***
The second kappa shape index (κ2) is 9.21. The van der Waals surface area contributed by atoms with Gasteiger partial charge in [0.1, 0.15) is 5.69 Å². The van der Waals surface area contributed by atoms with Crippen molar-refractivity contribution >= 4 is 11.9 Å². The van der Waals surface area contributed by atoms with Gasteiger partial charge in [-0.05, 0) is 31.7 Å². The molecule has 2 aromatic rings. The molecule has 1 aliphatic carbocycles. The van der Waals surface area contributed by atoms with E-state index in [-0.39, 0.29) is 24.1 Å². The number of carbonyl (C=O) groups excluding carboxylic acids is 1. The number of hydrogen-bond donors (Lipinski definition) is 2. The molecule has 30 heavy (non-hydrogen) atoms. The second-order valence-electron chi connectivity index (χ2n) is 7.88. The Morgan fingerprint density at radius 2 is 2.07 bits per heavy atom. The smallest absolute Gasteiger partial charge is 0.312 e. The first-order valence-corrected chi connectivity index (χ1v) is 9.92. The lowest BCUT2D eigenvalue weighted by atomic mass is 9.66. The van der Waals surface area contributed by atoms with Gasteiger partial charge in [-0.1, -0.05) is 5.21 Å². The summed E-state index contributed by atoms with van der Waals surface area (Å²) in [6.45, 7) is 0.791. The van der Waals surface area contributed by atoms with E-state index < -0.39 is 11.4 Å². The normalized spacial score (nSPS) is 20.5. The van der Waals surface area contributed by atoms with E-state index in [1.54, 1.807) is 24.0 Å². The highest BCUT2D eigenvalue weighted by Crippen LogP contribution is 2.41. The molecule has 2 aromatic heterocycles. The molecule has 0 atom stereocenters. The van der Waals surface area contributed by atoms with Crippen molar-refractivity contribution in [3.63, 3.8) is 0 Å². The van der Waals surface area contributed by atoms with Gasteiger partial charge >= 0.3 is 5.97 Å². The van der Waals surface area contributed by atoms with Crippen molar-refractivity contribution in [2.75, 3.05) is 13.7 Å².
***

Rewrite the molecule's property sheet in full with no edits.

The second kappa shape index (κ2) is 9.21. The van der Waals surface area contributed by atoms with Gasteiger partial charge in [0.1, 0.15) is 5.69 Å². The van der Waals surface area contributed by atoms with Crippen molar-refractivity contribution >= 4 is 11.9 Å². The van der Waals surface area contributed by atoms with Gasteiger partial charge in [-0.05, 0) is 31.7 Å². The molecule has 2 aromatic rings. The molecule has 1 aliphatic carbocycles. The van der Waals surface area contributed by atoms with E-state index in [-0.39, 0.29) is 24.1 Å². The number of carbonyl (C=O) groups excluding carboxylic acids is 1. The number of hydrogen-bond donors (Lipinski definition) is 2. The molecule has 30 heavy (non-hydrogen) atoms. The second-order valence-electron chi connectivity index (χ2n) is 7.88. The Morgan fingerprint density at radius 2 is 2.07 bits per heavy atom. The smallest absolute Gasteiger partial charge is 0.312 e. The first-order valence-corrected chi connectivity index (χ1v) is 9.92. The lowest BCUT2D eigenvalue weighted by atomic mass is 9.66. The van der Waals surface area contributed by atoms with Gasteiger partial charge in [-0.1, -0.05) is 5.21 Å². The summed E-state index contributed by atoms with van der Waals surface area (Å²) in [6.45, 7) is 0.791. The van der Waals surface area contributed by atoms with E-state index < -0.39 is 11.4 Å². The normalized spacial score (nSPS) is 20.5. The van der Waals surface area contributed by atoms with E-state index in [1.54, 1.807) is 24.0 Å². The highest BCUT2D eigenvalue weighted by Crippen LogP contribution is 2.41. The molecule has 2 aromatic heterocycles. The molecule has 0 atom stereocenters. The van der Waals surface area contributed by atoms with Crippen molar-refractivity contribution in [3.63, 3.8) is 0 Å². The van der Waals surface area contributed by atoms with Gasteiger partial charge >= 0.3 is 5.97 Å². The van der Waals surface area contributed by atoms with Crippen molar-refractivity contribution in [2.75, 3.05) is 13.7 Å².